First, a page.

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Best of the Web: December 10, 2010
Oman in pictures; Wikileaks' 10 greatest stories; How long will Google's magic last?; A futuristic taxi; and Iraq’s rappers.
December 10, 2010 2:42 by Rasha Reslan
Oman in Pictures
Beautiful, scenic, tranquil, breathtaking – how many more adjectives do we need to use to get you to have a look at this Telegraph slideshow? If you haven’t been to our neighbouring postcard of a country yet, let the blue, blue waters, the plush green gardens and the very rocky-ness of the mountains in this slideshow tempt you to. And when you do get there, think of us stuck in the office…
Wikileaks’ 10 greatest stories
We’ve complained about this before, but the recent releases from Wikileaks have left us just a little bored. But the less than breathtaking revelations making the press shouldn’t necessarily be a reflection on the nature of the Website, according to the Telegraph. In this article, the paper lists Wikilieaks 10 greatest stories (surprisingly, the leaked list of salaries at the National did not make the top ten, though it certainly made ours). So what are some of the best stories leaked? Well, for one thing, in 2008 the site published the collected secret bibles of Scientology, which reveal some shocking aspects of the controversial church of which little was previously known. Advocates of the cul… sorry, church, tried to force the site to take the information down, but were unsuccessful.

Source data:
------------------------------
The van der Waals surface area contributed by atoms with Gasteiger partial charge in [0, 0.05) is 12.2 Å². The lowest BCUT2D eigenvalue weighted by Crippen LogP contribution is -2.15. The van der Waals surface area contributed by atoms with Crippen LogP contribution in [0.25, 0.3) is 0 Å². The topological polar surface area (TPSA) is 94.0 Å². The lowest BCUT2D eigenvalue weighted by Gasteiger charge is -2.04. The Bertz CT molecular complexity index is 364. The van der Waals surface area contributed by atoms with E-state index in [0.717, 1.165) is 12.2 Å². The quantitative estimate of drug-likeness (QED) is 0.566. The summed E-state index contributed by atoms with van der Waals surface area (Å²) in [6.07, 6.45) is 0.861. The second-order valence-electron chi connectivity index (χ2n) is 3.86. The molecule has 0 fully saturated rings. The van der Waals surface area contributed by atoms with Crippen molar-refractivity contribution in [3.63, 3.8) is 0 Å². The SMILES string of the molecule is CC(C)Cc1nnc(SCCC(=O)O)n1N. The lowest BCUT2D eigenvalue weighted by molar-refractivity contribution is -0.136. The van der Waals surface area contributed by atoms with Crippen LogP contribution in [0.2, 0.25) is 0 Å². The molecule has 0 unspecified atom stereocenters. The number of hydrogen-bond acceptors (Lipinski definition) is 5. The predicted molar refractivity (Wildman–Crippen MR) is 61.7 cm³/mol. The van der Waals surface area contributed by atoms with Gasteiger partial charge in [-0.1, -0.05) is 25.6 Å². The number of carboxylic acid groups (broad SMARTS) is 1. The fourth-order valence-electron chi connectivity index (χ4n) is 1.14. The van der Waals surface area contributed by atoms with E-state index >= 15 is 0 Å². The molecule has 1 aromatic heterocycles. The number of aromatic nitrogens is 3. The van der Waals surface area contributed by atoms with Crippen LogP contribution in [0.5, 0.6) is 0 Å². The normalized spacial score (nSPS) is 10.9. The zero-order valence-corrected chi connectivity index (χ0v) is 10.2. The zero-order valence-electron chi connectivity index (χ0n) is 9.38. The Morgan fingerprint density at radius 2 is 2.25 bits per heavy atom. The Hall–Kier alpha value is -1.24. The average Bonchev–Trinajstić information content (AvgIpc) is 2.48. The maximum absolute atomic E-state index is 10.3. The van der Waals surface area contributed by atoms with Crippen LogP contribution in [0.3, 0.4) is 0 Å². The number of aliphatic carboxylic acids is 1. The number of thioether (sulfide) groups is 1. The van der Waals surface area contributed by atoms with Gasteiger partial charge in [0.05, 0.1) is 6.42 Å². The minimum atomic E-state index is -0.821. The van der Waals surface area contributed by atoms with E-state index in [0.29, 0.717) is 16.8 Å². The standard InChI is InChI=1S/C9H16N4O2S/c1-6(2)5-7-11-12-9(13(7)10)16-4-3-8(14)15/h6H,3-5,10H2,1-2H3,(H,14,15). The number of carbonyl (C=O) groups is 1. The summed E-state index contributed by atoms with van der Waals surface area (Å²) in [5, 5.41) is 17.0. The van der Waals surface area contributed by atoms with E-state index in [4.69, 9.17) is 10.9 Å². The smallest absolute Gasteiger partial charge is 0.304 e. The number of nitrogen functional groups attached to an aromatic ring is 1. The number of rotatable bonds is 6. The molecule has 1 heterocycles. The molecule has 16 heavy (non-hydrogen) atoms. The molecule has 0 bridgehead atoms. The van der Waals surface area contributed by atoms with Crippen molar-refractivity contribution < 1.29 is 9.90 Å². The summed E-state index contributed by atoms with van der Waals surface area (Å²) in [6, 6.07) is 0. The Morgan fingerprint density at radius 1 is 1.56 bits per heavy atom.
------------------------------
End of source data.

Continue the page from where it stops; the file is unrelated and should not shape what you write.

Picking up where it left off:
How long will Google’s magic last?
Google: it has been one of the giants of the internet, with unsustainable growth and unprecedented online success. For the current generation, it may even seem like there was no internet before Google. But seemingly no one has yet questioned the longevity of the company – until now, that is. For the past week we’ve seen bits and bobs appearing on different news sites with analysts speculating whether or not Google will be around to see the next generation. We think this article from The Economist is the best way to get an understanding of the debate.
A futuristic taxi with global ambitions
The classic yellow taxi is one of the symbols of the big apple, but a new competition is aiming to make that symbol a lot more eco-friendly. The competition, “Taxi of Tomorrow”, aims to find a safe, energy efficient new taxi for New York city. The winner of the competition will be the official taxi of New York for at least 10 years. One of the three finalists of the competition is the Turkish company Karsan’s V1 which, we must admit, is pretty nifty. The car comes equipped with an automated ramp for wheelchairs on both sides, a wide door, a keyboard and Braille communication facility, a glass roof to gaze at the New York skyscrapper and the ability to hold either compressed natural gas or electric engine. Click here to read more.
Turning suffering into art is what many therapist advise their patients, and for these young Iraqi rappers it is a practice they hope they can turn into a profession. Rapping about the pain of the war, these artists have had to overcome some major hurdles to get where they are. Self funded, some of them even learnt English from scratch to be able to perform, because they want to be able to communicate with the West.